Rain, by Cynthia Barnett

Image courtesy of Crown Publishing

Image courtesy of Crown Publishing

Cynthia Barnett’s Rain: A Natural and Cultural History, is exactly the kind of natural history book I love. It’s lyrical (as you’d expect, since rain figures in many poems and songs) and informative and just plain fun to read.

It’s also a good reminder that no matter how plastic and artificial our lives sometimes feel, rain is wild, unpredictable and precious.

For those of us who live in urban areas, it’s easy to forget how vital and extraordinary rainfall is, until there’s not enough of it, and farms blow away as dust, and the price of bread soars. At other times, we notice only when there’s too much rain and our basements flood, or worse, entire buildings are swept away in raging currents.

Throughout history, rain has influenced the migration of animals and the movement of human populations. The lack of rain emptied our wallets when we looked to “rainmakers,” charlatans who claimed the ability to conjure rain from clear skies (did you know the U.S. Congress bankrolled a bunch of rainmakers in the 1890s? Yet another example of taxpayer dollars literally going down the drain). On the flip side, the abundance of rain has led us to re-sculpt the earth with dams and dikes and levees and canals.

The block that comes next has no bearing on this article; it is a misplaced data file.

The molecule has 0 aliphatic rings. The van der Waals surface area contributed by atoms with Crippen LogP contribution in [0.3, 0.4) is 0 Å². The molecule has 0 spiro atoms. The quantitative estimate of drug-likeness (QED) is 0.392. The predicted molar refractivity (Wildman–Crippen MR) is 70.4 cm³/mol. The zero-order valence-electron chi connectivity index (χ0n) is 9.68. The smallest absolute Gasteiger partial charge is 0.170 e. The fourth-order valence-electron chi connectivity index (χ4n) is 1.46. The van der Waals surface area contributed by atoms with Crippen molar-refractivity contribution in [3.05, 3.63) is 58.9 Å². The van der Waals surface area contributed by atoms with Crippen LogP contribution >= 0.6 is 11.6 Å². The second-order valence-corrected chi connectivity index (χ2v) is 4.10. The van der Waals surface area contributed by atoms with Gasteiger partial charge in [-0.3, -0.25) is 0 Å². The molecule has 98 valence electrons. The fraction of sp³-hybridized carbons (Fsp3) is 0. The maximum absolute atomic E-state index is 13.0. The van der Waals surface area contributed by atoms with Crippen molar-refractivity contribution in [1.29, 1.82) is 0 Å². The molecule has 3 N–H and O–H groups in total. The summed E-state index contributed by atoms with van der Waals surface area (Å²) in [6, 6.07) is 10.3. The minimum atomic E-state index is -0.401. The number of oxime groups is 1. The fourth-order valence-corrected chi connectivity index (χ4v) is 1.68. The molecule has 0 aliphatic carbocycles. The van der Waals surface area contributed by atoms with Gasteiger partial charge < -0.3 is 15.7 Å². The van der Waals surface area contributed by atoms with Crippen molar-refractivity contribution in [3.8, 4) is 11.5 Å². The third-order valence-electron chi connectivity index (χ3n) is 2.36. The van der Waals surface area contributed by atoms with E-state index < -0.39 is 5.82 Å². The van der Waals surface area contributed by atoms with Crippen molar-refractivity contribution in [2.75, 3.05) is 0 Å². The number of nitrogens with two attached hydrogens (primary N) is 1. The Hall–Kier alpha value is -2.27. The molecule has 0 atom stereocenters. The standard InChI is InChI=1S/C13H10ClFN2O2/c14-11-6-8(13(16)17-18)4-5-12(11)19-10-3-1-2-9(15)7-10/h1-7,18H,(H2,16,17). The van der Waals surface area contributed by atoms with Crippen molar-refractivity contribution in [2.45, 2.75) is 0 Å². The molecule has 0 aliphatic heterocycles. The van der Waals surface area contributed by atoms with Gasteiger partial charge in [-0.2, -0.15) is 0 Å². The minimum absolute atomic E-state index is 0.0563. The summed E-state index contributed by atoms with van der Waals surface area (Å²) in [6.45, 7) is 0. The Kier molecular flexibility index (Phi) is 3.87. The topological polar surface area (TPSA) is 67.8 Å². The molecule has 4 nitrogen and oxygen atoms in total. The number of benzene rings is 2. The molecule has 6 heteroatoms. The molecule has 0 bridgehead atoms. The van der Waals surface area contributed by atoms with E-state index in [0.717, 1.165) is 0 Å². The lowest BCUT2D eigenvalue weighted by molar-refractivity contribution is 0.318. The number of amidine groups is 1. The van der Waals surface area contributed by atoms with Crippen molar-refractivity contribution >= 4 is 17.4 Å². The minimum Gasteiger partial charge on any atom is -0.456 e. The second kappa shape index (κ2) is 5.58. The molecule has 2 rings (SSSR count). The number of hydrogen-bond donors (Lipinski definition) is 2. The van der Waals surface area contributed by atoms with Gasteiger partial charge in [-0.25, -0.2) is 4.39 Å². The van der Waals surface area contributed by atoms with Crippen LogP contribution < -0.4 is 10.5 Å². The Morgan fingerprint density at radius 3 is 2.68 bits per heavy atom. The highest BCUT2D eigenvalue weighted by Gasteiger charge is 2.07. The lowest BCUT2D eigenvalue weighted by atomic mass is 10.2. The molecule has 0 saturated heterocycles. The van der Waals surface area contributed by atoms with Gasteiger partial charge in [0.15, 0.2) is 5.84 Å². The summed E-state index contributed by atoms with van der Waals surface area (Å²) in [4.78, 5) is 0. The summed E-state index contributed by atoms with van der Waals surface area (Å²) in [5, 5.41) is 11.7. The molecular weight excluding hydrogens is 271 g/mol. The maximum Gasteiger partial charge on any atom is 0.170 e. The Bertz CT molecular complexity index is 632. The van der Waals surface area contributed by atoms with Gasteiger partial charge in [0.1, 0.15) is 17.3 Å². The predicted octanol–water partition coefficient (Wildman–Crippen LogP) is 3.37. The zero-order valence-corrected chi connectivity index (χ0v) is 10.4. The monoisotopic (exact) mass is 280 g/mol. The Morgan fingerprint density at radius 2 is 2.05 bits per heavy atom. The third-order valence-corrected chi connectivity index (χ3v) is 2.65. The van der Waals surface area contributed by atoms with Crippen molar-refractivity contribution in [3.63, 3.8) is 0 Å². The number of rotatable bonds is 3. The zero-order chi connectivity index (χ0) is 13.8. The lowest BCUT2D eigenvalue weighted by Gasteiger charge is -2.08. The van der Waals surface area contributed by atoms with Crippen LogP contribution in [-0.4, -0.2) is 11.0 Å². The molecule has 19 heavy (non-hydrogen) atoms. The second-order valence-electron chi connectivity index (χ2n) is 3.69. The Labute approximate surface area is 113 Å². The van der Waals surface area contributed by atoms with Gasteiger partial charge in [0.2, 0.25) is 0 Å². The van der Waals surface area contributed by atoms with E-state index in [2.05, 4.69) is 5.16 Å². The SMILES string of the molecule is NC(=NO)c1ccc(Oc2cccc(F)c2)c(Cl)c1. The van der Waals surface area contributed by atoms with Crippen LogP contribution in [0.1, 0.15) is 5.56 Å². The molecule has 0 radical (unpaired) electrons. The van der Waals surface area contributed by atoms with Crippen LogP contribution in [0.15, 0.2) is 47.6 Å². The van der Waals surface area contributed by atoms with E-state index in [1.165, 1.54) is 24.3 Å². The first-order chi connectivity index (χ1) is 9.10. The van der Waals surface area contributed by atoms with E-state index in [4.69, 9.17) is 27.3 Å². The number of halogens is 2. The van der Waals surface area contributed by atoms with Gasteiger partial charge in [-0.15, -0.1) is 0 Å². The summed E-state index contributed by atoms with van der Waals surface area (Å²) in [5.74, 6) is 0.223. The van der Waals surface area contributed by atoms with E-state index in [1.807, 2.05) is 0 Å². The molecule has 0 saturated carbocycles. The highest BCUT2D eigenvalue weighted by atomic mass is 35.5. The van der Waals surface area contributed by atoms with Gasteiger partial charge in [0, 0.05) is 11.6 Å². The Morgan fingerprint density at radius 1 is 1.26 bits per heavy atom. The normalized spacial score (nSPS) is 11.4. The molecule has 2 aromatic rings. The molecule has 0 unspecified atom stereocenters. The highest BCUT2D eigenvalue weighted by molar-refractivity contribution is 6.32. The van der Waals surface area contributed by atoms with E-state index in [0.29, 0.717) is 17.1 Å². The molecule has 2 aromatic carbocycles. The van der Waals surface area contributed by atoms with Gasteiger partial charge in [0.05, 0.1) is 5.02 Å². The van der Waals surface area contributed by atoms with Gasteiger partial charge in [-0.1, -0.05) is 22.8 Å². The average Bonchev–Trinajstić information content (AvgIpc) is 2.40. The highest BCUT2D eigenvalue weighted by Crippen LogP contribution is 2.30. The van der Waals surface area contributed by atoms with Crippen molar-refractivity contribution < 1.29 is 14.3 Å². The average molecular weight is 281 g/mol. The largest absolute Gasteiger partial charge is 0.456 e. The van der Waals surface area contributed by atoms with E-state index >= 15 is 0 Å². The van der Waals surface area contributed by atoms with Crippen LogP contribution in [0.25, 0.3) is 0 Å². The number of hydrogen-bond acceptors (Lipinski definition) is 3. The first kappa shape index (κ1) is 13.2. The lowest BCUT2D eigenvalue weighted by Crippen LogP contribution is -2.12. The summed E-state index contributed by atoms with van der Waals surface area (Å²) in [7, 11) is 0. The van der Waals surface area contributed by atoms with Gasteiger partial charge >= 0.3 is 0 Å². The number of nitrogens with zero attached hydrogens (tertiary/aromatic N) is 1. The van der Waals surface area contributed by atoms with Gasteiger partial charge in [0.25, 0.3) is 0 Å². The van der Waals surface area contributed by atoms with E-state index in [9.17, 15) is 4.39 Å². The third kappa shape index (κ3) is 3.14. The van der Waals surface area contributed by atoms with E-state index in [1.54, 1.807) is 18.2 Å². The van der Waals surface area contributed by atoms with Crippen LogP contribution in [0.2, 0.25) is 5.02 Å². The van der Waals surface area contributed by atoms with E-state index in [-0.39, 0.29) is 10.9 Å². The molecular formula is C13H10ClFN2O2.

Rain has inspired writers; think Ray Bradbury, who imagined a rainy red planet in The Martian Chronicles, or Timothy Egan’s The Worst Hard Time, a recounting of the Dust Bowl years. With the success of The Weather Channel and its slicker-clad meteorologists reporting from the field, rain has even become must-see TV.

Barnett’s book is fascinating, written in an accessible, interesting style. Although my copy was provided free through LibraryThing.com, my opinions are my own and I recommend this book.